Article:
Batteries accounted for about 11 percent of c-store general merchandise sales last year, declining about 3 percent on a per-store basis to $4,454, and almost 2 percent industrywide. Sales of smoking accessories, including lighters, pipe cleaners and lighter fluid, grew 2.2 percent on a per-store basis to $4,161, and were up 3.5 percent industrywide.

Items described as seasonal products — such as sunglasses, beach supplies, snow removal items and the like — were up 14 percent per store last year, accounting for about 7 percent of sales in the seasonal category. C-store retailers rang up $2,946 in seasonal sales per store last year.

Novelty toy sales increased about 1 percent on a per-store basis last year and 2.1 percent overall. C-store retailers sold an average of $2,702 per store in novelties and toys last year.

The consumer move toward digital photography continues to whack away at film/photo sales. C-store sales of film and photo declined 13.8 percent per store last year and 12.7 percent industrywide.

Convenience stores haven't yet capitalized on the growth of new technology products, such as the endless supply of car chargers, earbuds, cell phone cases and Bluetooth devices required by consumers' insatiable appetite for technology. Industrywide, telecomm hardware sales fell 3.7 percent last year and were down 4.9 percent on a per-store basis. However, some c-stores, especially those with highway locations that serve a large number of truck drivers, had some success with these products. Tedeschi Food Shops, based in Rockland, Mass., for example, reported that its No. 1 store for cell accessory sales is an interstate location.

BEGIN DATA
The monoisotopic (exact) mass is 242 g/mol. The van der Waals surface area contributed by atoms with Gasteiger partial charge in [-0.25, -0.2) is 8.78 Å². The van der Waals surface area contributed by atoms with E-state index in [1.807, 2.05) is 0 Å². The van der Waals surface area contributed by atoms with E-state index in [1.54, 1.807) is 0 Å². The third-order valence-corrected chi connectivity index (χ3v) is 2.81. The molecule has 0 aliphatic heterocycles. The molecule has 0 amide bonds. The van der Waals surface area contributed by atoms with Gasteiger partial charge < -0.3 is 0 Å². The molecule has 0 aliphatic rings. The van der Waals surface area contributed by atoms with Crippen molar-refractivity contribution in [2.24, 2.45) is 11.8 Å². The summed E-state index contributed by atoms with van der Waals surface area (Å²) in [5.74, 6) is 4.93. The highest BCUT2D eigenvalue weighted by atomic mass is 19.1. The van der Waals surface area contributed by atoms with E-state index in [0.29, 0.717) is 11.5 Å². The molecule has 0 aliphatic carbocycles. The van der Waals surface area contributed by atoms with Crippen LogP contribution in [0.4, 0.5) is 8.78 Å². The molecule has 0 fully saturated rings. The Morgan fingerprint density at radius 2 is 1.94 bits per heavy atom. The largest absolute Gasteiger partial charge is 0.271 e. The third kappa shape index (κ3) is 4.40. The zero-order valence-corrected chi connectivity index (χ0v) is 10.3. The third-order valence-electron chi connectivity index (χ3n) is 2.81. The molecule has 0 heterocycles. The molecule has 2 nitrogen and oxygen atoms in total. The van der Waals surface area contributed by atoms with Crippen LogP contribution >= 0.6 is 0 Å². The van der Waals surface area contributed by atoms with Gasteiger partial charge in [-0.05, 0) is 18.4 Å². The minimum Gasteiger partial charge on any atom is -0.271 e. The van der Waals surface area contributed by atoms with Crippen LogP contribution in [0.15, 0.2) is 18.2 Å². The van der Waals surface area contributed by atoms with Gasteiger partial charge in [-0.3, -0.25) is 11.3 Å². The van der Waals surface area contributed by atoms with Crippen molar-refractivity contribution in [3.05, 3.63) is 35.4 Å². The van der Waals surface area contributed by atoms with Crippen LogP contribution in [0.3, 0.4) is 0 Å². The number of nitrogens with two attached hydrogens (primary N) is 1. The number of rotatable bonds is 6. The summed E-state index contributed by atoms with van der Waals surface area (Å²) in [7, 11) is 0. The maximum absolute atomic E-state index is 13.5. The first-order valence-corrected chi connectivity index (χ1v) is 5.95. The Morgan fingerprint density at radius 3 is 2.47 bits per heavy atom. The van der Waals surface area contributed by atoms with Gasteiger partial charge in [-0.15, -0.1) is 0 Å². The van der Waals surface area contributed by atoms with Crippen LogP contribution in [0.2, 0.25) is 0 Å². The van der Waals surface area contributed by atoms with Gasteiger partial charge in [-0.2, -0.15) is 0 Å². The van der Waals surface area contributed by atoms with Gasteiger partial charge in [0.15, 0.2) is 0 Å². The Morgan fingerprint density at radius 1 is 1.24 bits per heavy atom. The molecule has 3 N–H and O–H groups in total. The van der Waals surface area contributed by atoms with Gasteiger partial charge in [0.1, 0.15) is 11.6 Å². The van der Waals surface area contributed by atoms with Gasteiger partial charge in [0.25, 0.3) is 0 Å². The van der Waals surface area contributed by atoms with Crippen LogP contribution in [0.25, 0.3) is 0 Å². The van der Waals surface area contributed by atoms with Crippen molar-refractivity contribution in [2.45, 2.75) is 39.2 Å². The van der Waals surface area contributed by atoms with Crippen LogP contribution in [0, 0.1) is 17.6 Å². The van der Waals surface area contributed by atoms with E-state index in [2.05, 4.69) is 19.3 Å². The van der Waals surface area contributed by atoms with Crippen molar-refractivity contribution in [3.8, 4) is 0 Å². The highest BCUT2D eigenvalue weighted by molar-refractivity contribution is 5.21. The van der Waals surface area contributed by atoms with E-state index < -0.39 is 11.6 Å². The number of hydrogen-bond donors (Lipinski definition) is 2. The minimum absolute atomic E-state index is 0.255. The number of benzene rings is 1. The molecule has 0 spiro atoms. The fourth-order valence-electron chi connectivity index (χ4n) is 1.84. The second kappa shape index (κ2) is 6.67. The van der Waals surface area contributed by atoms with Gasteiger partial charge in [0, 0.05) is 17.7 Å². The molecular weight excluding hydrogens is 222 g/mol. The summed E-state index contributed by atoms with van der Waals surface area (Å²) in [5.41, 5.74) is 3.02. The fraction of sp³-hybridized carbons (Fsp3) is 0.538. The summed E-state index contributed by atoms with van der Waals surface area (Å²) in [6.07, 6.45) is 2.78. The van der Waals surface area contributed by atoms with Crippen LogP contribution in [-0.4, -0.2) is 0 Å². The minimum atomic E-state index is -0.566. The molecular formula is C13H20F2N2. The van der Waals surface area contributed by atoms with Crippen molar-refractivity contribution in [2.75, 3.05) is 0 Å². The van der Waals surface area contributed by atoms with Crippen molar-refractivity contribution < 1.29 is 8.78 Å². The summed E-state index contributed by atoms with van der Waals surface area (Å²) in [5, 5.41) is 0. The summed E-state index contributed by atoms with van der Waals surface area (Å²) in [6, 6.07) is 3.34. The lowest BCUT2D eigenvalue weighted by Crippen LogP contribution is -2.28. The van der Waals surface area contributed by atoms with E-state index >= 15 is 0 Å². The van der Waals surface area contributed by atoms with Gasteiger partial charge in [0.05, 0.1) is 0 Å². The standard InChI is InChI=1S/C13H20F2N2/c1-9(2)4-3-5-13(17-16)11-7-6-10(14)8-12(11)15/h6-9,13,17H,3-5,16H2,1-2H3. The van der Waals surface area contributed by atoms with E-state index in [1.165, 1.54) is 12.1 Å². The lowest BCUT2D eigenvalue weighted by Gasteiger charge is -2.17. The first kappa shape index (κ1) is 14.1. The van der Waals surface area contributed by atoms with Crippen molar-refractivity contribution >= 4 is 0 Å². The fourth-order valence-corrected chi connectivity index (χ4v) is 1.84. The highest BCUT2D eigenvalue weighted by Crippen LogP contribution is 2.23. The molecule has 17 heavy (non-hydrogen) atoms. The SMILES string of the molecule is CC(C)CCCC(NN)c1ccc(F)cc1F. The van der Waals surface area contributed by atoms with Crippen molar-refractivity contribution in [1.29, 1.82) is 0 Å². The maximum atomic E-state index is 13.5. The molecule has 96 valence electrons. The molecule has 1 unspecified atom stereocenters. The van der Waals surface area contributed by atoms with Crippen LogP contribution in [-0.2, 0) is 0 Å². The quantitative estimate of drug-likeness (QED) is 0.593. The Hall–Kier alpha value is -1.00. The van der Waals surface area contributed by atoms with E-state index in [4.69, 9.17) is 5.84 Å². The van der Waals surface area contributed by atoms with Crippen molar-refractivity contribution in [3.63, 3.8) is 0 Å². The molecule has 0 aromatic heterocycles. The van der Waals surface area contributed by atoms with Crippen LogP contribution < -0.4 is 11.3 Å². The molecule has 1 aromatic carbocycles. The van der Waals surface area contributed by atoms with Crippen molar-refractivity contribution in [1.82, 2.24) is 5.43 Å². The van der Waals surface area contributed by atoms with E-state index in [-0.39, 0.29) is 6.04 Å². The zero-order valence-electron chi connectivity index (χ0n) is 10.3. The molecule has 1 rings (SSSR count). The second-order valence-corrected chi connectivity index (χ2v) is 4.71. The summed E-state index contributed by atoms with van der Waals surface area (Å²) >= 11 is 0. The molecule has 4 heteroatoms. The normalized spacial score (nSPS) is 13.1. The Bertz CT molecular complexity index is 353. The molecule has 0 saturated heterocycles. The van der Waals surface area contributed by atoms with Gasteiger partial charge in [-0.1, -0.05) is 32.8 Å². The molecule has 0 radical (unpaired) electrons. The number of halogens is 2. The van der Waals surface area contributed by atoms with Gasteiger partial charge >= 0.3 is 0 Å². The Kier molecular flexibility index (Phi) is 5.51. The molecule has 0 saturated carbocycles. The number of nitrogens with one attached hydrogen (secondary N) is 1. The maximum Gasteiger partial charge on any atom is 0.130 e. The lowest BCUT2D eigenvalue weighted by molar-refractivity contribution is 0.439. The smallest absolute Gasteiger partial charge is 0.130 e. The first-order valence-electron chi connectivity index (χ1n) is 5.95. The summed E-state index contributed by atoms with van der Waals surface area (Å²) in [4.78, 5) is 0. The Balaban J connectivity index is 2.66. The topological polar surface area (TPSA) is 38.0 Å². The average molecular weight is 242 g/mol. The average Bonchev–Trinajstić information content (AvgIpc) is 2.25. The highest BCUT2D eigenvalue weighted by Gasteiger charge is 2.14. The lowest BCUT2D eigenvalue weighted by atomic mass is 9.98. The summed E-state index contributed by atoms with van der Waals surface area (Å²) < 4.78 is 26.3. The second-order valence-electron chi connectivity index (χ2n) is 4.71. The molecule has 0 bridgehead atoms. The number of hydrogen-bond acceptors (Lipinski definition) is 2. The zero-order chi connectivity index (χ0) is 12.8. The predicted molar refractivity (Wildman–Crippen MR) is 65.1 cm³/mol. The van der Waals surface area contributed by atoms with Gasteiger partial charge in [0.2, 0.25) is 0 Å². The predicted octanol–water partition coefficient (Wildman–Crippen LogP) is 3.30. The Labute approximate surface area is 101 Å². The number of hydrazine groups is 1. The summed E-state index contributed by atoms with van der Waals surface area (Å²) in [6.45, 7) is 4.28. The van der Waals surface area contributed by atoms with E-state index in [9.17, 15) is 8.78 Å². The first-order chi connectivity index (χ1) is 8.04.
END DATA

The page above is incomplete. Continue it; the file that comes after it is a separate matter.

A year ago, CSNews reported that Tedeschi was testing a wire rack program with mobile phone accessories from Mizco International in 10 stores, offering car chargers, cell phone cases, cassette adapters, Bluetooth devices and more. Mizco brands such as Cellular Innovations, Digipower and iEssentials came from Garber Bros. Inc., a local distributor, and today, more than 100 Tedeschi stores offer the products, with plans to roll out the program chainwide.

During the holiday season, the Tedeschi stores featured a combo rack with cell phones and Bluetooth devices, offering the option of a camera phone, and it sold so well the chain is planning to offer it again this year. Expect more c-store chains to test out this category in the year ahead.


Sales per store of frozen novelties were down less than 1 percent last year to $6,710, while ice cream sales were down 3.9 percent to $4,913 per store. On an industry-wide basis, sales of frozen novelties were up 0.1 percent and sales of ice cream were down 2.6 percent.

According to consumer research by Mintel, ice cream consumers may be eating less of it due to health concerns, but when they are eating ice cream, they are spending more on it. In part, this is a result of the trend toward impulse ice cream, since bars and sticks are more expensive, liter-for-liter, than tubs and blocks. It is also a measure of the success of manufacturers in tempting consumers toward more luxury, premium and “indulgent” ice cream.